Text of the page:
Cutflowers

Gerbera
© BBH

Author: 

greenduck

The power of the gerbera? That is without doubt its fresh colour and playful shape. With gerberas, you bring a large dose of happiness into your home.

Tulips
© BBH

Author: 

greenduck

Tulips originate from Iran, Afghanistan and Kazakhstan. The flower travelled through Turkey to the Netherlands, the country with which the flower is particularly associated with nowadays. The tulip mania of the 16th century (when a tulip bulb was worth as much as a canal-side house in Amsterdam) may have passed, but many people still gain instant pleasure from this flower. This is undoubtedly linked to the spring fever that tulips evoke.

Amaryllis
© BBH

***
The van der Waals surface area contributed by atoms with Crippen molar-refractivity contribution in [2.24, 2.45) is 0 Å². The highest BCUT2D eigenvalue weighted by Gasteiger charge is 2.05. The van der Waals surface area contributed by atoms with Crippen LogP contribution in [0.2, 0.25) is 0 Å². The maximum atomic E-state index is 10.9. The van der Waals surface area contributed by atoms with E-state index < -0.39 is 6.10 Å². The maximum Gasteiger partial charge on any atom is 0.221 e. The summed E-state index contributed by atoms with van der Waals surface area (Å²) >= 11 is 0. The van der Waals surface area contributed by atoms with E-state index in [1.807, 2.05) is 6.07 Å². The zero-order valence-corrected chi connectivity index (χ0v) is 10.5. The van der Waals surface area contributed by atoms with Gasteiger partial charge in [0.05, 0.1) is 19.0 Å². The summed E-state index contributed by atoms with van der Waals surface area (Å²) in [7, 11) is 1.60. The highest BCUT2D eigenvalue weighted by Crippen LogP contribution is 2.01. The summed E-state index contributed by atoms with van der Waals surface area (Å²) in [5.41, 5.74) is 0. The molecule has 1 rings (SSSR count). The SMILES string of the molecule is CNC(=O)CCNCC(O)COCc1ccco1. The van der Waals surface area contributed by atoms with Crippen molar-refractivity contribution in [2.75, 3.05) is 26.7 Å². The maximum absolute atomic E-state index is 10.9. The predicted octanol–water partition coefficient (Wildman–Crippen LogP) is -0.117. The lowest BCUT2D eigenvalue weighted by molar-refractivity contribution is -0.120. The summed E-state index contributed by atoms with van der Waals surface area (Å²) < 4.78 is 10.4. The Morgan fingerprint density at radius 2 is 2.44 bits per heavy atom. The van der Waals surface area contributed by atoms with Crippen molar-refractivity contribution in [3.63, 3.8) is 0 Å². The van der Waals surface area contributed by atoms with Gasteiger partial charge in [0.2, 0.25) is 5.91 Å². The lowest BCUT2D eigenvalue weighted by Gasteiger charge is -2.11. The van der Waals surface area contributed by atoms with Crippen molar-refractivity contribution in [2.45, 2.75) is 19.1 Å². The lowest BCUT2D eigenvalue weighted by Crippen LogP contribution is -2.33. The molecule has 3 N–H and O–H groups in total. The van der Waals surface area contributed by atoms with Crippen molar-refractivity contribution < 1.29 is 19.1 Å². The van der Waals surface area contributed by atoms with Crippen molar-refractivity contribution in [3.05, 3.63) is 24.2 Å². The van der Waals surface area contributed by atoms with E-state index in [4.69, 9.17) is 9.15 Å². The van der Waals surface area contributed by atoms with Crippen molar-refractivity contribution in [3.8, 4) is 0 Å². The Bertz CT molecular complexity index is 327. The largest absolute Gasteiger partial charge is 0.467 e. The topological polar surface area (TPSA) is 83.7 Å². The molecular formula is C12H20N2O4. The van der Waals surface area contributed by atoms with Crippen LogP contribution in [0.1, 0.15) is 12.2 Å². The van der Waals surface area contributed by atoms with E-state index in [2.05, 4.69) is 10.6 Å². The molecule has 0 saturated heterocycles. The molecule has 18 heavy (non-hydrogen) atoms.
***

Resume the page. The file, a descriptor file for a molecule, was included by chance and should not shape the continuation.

Author: 

greenduck

The amaryllis, also known as Hippeastrum, originates from South and Central America and the Caribbean. The name amaryllis comes from the Greek ‘amarussein’, which means ‘sparkling’ or ‘shining’. The flower is a member of the Narcissus family and grows from a bulb.

Peony
© FCH

Author: 

greenduck

The abundant peony is a harbinger of summer. The peony is a real farm flower and is often found in farm gardens. She comes from China and was not only grown for their beauty but most of all for the fever-reducing and haemostatic effect of the roots. The botanical name Paeonia comes from the Greek word Paion: physician of the Greek gods. The peony in your home is only suitable to put in a vase and not for medicinal use.

Submitted by
Messe Essen

According to Eurostat, the imports of cut flowers into the EU have risen in the first half of 2012 compared with the same period in the previous year.
The largest importer of cut flowers, the Netherlands, has raised its import values from South America and Africa by approx. 10 %.
Furthermore, the direct imports by Germany have increased by 10 % in the first half of 2012, primarily from the African countries Kenya and Ethiopia.

Pages

Subscribe to RSS - Cutflowers